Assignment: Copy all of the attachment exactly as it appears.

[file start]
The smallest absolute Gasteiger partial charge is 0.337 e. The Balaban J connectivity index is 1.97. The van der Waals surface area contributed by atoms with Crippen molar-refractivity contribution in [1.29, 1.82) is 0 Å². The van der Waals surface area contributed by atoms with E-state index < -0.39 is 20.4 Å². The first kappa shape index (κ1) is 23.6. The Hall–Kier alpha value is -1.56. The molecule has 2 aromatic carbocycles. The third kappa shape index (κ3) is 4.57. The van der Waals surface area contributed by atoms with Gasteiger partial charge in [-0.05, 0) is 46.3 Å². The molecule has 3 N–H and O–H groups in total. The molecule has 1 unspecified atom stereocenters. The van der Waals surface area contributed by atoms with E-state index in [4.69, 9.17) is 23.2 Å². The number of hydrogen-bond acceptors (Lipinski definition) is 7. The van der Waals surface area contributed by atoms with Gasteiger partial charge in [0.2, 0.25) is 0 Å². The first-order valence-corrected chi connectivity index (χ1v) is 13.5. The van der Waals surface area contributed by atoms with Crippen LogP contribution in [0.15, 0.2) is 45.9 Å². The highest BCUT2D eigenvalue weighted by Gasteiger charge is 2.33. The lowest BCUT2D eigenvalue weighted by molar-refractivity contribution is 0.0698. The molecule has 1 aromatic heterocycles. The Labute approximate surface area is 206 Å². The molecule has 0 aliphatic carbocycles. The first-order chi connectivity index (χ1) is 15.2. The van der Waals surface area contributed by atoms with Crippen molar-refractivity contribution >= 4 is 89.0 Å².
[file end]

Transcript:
The smallest absolute Gasteiger partial charge is 0.337 e. The Balaban J connectivity index is 1.97. The van der Waals surface area contributed by atoms with Crippen molar-refractivity contribution in [1.29, 1.82) is 0 Å². The van der Waals surface area contributed by atoms with E-state index < -0.39 is 20.4 Å². The first kappa shape index (κ1) is 23.6. The Hall–Kier alpha value is -1.56. The molecule has 2 aromatic carbocycles. The third kappa shape index (κ3) is 4.57. The van der Waals surface area contributed by atoms with Gasteiger partial charge in [-0.05, 0) is 46.3 Å². The molecule has 3 N–H and O–H groups in total. The molecule has 1 unspecified atom stereocenters. The van der Waals surface area contributed by atoms with E-state index in [4.69, 9.17) is 23.2 Å². The number of hydrogen-bond acceptors (Lipinski definition) is 7. The van der Waals surface area contributed by atoms with Gasteiger partial charge in [0.2, 0.25) is 0 Å². The first-order valence-corrected chi connectivity index (χ1v) is 13.5. The van der Waals surface area contributed by atoms with Crippen LogP contribution in [0.15, 0.2) is 45.9 Å². The highest BCUT2D eigenvalue weighted by Gasteiger charge is 2.33. The lowest BCUT2D eigenvalue weighted by molar-refractivity contribution is 0.0698. The molecule has 1 aromatic heterocycles. The Labute approximate surface area is 206 Å². The molecule has 0 aliphatic carbocycles. The first-order chi connectivity index (χ1) is 15.2. The van der Waals surface area contributed by atoms with Crippen molar-refractivity contribution >= 4 is 89.0 Å².